While many states use DUI for driving under the influence, Massachusetts calls it OUI. OUI stands for operating under the influence, which is a punishable offense. A driver may face several penalties for driving under the influence.
Overview of OUI in Massachusetts
OUI is the standard charge in Massachusetts for drivers who are intoxicated while the vehicle is in motion. The first two OUI charges commonly count as a misdemeanor, unless a fatality or injury occurs, while a third OUI counts as a felony.
A driver is legally intoxicated in Massachusetts at a blood alcohol content of 0.08. or higher. Commercial drivers are considered intoxicated at a 0.04 BAC, and drivers under 21 cannot register above 0.02 under zero-tolerance laws.
Under implied consent laws, drivers have agreed to chemical testing by having a license, so refusal may be penalized with license suspension. However, a criminal defense strategy can challenge the accuracy of Breathalyzers, citing health conditions or lack of calibration.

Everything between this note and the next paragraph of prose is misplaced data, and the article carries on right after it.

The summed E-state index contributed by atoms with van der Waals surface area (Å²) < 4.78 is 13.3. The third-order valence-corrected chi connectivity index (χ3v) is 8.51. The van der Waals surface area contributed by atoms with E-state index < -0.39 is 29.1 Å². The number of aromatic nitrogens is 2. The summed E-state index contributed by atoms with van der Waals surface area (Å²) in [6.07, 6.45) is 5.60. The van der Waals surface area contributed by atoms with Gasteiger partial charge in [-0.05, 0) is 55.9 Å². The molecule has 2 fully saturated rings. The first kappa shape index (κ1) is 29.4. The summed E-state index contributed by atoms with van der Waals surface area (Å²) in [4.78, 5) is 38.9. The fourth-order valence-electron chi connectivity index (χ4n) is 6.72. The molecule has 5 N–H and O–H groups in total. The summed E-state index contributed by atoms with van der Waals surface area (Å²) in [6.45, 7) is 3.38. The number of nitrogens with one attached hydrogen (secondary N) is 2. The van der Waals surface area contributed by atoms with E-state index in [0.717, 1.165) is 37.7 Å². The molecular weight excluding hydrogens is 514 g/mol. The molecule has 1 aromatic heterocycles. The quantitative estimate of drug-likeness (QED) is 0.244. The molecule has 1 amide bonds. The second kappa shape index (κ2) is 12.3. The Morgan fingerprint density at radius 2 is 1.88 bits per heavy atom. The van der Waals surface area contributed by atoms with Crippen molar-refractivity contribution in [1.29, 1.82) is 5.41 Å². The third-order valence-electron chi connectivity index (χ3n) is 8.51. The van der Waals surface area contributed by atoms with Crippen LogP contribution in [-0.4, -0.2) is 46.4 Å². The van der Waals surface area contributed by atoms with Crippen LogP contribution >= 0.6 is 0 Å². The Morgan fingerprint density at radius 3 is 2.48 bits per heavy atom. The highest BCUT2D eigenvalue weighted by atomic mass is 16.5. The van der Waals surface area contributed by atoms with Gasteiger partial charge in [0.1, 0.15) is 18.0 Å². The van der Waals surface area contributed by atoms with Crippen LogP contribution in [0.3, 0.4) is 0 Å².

Penalties for a first OUI commonly include up to 30 months in jail, fines up to $5,000 and a one-year license suspension. First offenders may get the license suspension reduced under the 24D disposition program. The 24D program is a special offender program that offers alternatives to jail terms, such as probation and alcohol treatment.
For a second offense, penalties include a 30-month jail term, up to a $10,000 fine and a 30-month license suspension. Some second offenders may qualify for first offender programs to avoid jail by participating in an inpatient or outpatient program and a one-year probation.
An OUI conviction can follow a driver for a long time, but it’s important to note that mistakes can be made by the arresting officer. Even if drivers are found guilty, they may plea to the lesser offense of wet reckless driving.